Special Report: Cannabis company Creso Pharma (ASX:CPH) is welcoming a big shift in how Australia regulates CBD oil. As of today, registered low-dose cannabidiol products can be sold in Australian pharmacies.

February 1 marks the effective date of a decision in December by the country’s Therapeutic Goods Administration to down-schedule CBD oils and pills as schedule 3 substances, rather than schedule 4.

This means that products containing up to 150mg of cannabidiol (CBD) can be sold by pharmacists without a prescription, if they’ve been included on the Australian Register of Therapeutic Goods. Right now, such products require a doctor’s prescription, making access cumbersome.

While CBD-only cannabis products won’t get users high as they lack THC ( the psychoactive component of marijuana), users say they still work to reduce stress and promote well-being. They’ve become mainstream enough that American domestic diva Martha Stewart launched her own line of CBD gummies in September.

“Today is a major milestone for the Australian medicinal cannabis industry, which we anticipate will grow rapidly over the coming months,” said non-executive chairman Adam Blumenthal.

Sydney-based FreshLeaf Analytics has estimated that the market could exceed $200 million per year.

With its existing portfolio of CBD products already available in Australia via prescription – including its CannaQIX 50 CBD lozenges sold under the LozaCan brand – Creso says it is well-placed to capitalise on this market opportunity.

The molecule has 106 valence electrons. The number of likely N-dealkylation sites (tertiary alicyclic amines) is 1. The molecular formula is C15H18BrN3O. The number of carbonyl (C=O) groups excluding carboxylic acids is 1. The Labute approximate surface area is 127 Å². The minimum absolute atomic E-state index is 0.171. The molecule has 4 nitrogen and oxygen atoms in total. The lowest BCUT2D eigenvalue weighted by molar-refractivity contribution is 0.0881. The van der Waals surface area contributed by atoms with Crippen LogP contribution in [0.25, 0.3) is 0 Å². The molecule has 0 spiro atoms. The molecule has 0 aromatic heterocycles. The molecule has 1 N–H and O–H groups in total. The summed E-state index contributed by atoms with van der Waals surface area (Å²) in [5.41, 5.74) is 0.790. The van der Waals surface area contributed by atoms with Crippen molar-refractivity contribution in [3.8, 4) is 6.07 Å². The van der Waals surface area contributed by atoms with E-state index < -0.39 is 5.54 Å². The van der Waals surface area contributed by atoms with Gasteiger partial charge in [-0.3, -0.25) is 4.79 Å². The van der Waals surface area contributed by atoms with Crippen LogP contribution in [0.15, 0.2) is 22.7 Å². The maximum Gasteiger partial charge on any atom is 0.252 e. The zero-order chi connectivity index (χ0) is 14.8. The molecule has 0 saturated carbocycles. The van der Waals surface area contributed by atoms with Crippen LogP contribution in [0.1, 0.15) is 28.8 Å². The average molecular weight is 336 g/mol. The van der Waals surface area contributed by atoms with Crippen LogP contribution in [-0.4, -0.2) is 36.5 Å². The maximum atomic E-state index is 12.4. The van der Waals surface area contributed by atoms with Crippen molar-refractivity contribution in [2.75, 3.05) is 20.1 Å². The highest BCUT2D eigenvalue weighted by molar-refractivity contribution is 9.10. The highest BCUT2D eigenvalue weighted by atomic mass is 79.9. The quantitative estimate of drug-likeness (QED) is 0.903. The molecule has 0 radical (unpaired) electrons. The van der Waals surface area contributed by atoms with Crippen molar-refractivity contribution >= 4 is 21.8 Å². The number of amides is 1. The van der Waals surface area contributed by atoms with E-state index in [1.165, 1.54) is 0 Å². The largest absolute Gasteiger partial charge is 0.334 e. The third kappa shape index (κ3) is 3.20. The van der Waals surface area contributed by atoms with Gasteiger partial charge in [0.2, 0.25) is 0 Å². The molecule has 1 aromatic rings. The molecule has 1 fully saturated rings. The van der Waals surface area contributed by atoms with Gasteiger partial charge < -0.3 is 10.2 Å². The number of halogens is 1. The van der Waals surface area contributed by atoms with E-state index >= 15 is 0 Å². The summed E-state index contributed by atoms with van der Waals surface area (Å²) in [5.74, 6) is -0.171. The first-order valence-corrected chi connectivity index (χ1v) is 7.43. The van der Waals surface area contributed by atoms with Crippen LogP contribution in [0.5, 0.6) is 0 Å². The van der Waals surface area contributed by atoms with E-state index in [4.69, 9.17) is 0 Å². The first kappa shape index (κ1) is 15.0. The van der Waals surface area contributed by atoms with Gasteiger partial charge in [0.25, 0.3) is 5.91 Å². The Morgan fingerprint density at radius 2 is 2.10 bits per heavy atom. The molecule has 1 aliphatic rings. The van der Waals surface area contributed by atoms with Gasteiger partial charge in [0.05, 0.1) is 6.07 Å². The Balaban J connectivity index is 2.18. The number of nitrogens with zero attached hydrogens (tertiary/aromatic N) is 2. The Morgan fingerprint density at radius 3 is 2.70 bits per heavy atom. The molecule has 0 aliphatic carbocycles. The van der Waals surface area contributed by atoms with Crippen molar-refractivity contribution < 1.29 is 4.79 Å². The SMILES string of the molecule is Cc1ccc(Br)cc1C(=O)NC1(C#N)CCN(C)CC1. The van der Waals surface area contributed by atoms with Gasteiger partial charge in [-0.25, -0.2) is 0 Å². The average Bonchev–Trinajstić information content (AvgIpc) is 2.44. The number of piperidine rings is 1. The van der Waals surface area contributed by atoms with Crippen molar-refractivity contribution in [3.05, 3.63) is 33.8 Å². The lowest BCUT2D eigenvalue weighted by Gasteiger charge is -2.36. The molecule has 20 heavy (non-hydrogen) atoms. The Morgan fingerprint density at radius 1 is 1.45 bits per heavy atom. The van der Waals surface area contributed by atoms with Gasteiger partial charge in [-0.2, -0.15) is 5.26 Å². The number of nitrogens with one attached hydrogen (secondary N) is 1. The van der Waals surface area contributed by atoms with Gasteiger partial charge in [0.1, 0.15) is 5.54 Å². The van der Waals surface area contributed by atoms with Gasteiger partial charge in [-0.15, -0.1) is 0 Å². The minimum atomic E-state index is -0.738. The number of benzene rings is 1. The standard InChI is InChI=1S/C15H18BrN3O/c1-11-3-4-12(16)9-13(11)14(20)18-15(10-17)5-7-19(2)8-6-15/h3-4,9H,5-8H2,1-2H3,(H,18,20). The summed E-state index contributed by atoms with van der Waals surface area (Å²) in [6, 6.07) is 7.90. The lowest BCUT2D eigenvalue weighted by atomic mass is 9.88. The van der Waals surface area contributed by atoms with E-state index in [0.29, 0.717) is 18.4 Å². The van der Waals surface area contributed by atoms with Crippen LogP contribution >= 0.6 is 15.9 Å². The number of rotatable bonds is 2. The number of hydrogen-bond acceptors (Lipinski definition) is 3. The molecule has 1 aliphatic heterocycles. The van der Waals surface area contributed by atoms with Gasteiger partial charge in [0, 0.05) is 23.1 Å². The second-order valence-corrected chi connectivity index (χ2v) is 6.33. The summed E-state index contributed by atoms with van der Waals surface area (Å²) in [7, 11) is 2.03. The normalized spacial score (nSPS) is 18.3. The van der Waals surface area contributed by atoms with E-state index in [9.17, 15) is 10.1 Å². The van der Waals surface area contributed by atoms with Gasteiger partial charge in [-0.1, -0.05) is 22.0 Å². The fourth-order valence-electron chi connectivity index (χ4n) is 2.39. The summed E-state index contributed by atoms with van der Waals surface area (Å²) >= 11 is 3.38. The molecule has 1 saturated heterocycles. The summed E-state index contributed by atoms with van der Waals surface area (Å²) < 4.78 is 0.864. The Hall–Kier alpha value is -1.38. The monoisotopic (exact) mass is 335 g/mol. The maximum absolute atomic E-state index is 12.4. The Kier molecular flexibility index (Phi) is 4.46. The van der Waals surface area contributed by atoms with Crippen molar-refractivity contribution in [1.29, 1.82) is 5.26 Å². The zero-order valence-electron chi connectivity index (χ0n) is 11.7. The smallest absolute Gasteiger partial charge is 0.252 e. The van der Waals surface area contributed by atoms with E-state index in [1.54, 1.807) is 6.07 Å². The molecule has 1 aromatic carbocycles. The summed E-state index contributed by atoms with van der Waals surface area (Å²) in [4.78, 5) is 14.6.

The company has already signed a heads of agreement with leading natural health and lifestyle brand supplier Martin & Pleasance to bring Creso’s cannabis products to the Australian market.

The company has its own in-house regulatory team and an extensive workforce that directly services over 4,000 pharmacies in Australia and New Zealand, supplying them with products such as the company’s Ener-C multivitamin drink mix; Schuessler Tissue Salts; and Zen Joint & Pain relief.

Creso says that discussions with Martin & Pleasance are progressing very well, with both parties sharing information to progress potential regulatory pathways and defining business cases.

“We will continue to work with Martin & Pleasance to define the specific regulatory pathway for our product in the Australian market and look forward to proving its superiority through the ARTG registration process,” Blumenthal says.

“Creso continues to progress a number of growth initiatives in Australia and internationally and looks forward to updating shareholders as developments materialise.”

The company is currently also manufacturing recreational cannabis in Canada via its Mernova Medicinal subsidiary, and making hemp-based animal health products in Switzerland it has been selling to Latin America.

Creso’s CannaQIX CBD nutraceutical lozenges are also sold in South Africa, and Creso’s distribution partner plans to expand sales elsewhere in Africa.

This article was developed in collaboration with Creso Pharma, a Stockhead advertiser at the time of publishing.

This article does not constitute financial product advice. You should consider obtaining independent advice before making any financial decisions.